Chronic pain syndrome is a difficult condition to live with, affecting everything from activity levels and ability to work, to personal relationships and emotional states. As well as this, chronic pain syndrome is also known to have a negative impact on the brain, affecting the way it works and functions. In this blog, we discuss exactly how chronic pain affects the brain and what this means for sufferers.
Chronic pain has a profound effect on the brain. Our brain is the hub of our nervous system, made up of 100 billion nerve cells. We rely on it to process what we are experiencing and help us react accordingly. However, when acute pain shifts to chronic pain, it can cause marked changes in brain activity and the way the brain works.
This means that untreated or undertreated pain exposes chronic pain sufferers to more than just intensifying levels of discomfort. It can also cause damage to the brain, while having an affect on a person’s mental abilities.
The challenge of developing treatments for chronic pain syndrome has led to considerable research on the brain’s role in the condition. Recent studies have discovered that the areas of the brain involved with processing acute pain differ to those that process chronic pain. In fact, multiple research studies have confirmed that chronic pain does not affect a singular region of the brain; instead, it results in changes to many areas. For example:
- Chronic pain shrinks the brain’s grey matter by as much as 11% a year. It is believed that chronic pain sufferers experience this shrinkage because the nerves involved in communication are continually firing, and this constant activity causes the brain to rewire itself as a form of protection.
- Chronic pain shrinks the prefrontal cortex. This part of the brain regulates emotions, personality expression and social behaviour. Research shows that people with chronic pain have constant, excessive activity in the brain nerves within this area, which causes the neurons to die prematurely. Fear, worry and anxiety tend to become more pronounced in people with chronic pain as the loss of prefrontal cortex causes inability to control these feelings.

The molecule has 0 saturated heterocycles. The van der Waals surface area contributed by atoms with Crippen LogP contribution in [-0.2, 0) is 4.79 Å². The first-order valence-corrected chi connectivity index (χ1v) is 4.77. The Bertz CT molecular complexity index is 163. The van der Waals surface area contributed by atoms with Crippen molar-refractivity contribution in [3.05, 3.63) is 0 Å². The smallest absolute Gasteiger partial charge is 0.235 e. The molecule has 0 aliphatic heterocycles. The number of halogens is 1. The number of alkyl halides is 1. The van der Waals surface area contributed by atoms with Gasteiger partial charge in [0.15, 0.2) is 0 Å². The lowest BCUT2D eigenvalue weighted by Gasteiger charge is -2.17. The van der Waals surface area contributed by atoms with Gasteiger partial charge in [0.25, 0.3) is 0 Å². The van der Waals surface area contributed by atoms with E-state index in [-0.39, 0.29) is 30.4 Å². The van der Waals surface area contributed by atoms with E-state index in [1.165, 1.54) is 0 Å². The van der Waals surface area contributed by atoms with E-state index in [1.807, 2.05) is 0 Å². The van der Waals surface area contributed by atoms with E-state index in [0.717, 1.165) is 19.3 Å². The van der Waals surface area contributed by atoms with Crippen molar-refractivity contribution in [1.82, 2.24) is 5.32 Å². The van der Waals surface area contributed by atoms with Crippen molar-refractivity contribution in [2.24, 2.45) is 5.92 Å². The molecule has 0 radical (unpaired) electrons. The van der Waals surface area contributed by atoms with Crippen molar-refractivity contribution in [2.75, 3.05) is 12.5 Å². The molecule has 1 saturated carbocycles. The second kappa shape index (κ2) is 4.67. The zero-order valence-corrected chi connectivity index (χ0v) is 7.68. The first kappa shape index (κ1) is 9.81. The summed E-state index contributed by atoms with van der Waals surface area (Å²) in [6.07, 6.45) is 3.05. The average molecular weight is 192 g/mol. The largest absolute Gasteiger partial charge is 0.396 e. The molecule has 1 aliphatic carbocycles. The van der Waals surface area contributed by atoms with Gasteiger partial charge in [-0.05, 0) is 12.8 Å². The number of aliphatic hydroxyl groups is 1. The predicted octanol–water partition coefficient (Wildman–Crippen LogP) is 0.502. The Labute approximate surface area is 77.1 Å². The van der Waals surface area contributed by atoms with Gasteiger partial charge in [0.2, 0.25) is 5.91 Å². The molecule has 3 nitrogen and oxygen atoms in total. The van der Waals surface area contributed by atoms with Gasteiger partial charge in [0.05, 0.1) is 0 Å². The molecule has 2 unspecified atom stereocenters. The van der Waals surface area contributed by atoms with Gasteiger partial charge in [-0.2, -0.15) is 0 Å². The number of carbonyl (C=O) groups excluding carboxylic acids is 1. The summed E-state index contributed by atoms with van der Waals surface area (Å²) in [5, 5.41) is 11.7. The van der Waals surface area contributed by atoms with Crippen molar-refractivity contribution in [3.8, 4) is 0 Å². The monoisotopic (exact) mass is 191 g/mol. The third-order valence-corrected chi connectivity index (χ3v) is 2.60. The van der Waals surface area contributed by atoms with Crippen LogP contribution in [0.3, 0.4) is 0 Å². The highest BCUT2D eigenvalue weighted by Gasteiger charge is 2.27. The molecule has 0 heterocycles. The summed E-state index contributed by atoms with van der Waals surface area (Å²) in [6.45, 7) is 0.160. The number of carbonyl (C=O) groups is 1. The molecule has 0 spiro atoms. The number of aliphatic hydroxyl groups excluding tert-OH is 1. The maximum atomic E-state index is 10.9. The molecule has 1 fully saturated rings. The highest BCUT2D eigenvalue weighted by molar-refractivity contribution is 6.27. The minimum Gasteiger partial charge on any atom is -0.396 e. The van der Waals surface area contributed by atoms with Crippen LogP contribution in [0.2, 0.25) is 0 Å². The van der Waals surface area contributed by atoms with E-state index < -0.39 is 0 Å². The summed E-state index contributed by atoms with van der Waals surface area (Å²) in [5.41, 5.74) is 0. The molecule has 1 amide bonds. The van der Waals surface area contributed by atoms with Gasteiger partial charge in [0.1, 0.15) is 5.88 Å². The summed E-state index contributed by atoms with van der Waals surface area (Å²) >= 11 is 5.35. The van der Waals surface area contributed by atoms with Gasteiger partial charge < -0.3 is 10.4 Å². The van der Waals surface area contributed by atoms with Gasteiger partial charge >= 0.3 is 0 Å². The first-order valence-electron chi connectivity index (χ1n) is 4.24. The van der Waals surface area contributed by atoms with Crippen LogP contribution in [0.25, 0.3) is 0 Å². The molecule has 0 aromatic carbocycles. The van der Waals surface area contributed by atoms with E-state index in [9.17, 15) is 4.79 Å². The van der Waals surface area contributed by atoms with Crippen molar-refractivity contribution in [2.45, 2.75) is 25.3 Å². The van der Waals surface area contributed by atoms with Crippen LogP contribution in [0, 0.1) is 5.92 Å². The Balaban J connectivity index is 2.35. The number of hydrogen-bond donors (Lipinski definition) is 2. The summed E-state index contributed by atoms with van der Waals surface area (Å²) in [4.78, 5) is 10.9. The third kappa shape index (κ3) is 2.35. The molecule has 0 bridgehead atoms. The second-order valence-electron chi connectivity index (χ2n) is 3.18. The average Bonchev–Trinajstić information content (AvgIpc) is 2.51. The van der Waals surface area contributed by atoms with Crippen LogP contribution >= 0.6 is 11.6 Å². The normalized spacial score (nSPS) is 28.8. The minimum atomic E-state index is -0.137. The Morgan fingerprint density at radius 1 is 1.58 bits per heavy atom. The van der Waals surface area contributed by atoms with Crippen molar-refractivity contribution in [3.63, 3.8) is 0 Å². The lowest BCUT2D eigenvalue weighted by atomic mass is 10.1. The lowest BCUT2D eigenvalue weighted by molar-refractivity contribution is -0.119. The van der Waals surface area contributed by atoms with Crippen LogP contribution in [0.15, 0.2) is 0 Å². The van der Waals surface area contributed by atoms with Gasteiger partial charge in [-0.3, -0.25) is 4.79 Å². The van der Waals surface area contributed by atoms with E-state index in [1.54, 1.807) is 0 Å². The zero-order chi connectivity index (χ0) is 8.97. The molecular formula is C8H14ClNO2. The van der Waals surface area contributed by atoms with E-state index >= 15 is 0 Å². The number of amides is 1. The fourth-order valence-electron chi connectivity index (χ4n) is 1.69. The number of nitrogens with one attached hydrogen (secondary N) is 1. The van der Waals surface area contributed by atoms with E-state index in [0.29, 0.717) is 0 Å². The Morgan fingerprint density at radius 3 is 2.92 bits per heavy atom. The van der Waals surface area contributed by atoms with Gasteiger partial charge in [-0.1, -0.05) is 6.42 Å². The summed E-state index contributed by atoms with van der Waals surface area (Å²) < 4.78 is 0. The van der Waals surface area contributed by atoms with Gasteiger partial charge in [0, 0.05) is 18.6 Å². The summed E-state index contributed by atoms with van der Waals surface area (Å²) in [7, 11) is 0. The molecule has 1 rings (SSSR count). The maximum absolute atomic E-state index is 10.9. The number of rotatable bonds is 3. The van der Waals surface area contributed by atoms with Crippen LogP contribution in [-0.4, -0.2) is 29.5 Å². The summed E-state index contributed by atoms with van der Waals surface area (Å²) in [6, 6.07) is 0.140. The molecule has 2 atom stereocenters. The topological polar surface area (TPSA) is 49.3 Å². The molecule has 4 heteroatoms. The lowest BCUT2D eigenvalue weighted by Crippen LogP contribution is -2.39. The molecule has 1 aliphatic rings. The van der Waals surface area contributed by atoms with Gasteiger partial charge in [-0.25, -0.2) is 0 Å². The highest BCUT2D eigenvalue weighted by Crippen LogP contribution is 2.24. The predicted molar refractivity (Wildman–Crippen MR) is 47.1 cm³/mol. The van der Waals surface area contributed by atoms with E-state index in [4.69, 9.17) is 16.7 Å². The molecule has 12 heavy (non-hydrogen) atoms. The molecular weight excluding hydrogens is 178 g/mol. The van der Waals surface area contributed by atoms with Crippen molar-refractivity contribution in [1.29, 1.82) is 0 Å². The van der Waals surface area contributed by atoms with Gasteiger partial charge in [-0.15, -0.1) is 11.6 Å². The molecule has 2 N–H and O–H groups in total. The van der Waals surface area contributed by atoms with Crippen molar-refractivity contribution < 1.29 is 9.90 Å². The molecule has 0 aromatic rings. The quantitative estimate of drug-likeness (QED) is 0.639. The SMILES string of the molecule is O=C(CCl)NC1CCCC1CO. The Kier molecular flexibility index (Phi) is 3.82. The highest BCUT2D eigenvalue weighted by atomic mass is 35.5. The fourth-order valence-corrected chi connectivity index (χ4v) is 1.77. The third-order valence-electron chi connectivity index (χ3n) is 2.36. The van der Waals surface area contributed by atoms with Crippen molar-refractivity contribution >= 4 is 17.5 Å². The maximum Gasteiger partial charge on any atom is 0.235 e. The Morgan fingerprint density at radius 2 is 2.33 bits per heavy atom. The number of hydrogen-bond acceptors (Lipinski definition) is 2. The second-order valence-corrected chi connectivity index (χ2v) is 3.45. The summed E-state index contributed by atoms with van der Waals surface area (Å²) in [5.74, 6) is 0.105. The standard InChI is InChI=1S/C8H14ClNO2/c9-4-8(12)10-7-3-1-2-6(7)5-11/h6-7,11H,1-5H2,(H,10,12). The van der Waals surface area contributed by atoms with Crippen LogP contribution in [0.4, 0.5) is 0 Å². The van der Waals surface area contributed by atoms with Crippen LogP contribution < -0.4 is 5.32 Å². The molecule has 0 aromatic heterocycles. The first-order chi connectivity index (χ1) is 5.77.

- Chronic pain causes the thalamus to remain open. The thalamus – often described as ‘the border of the brain’ – acts as a gateway between the spinal cord and higher brain centres. When you sustain an acute injury, the thalamus opens to pass information from the affected parts of the body to the brain. When the injury is healed, this border closes once again. In people with chronic pain syndrome, the thalamus remains open and every nerve signal that crosses it gets intensified, resulting in heightened pain.
- Chronic pain leads to a smaller hippocampus. The hippocampus is a part of the brain that helps to regulate emotional responses and is associated with learning and memory processing. People with chronic pain syndrome show a decreased volume in this part of the brain, which can lead to increased anxiety as well as learning and memory problems.
The more positive news is that, while the effect of chronic pain syndrome on the brain may seem overwhelming, research indicates that brain changes are not necessarily permanent and are reversible when patients receive appropriate treatment. The key is to receive effective treatment for chronic pain as early as possible to avoid brain changes in the first place.
*While the team here at Brian Barr are experienced in claiming compensation for those who suffer from chronic pain syndrome as a result of an accident, it is important to remember that we are not medical experts, which is why we recommend discussing everything from symptoms to treatments with your doctor.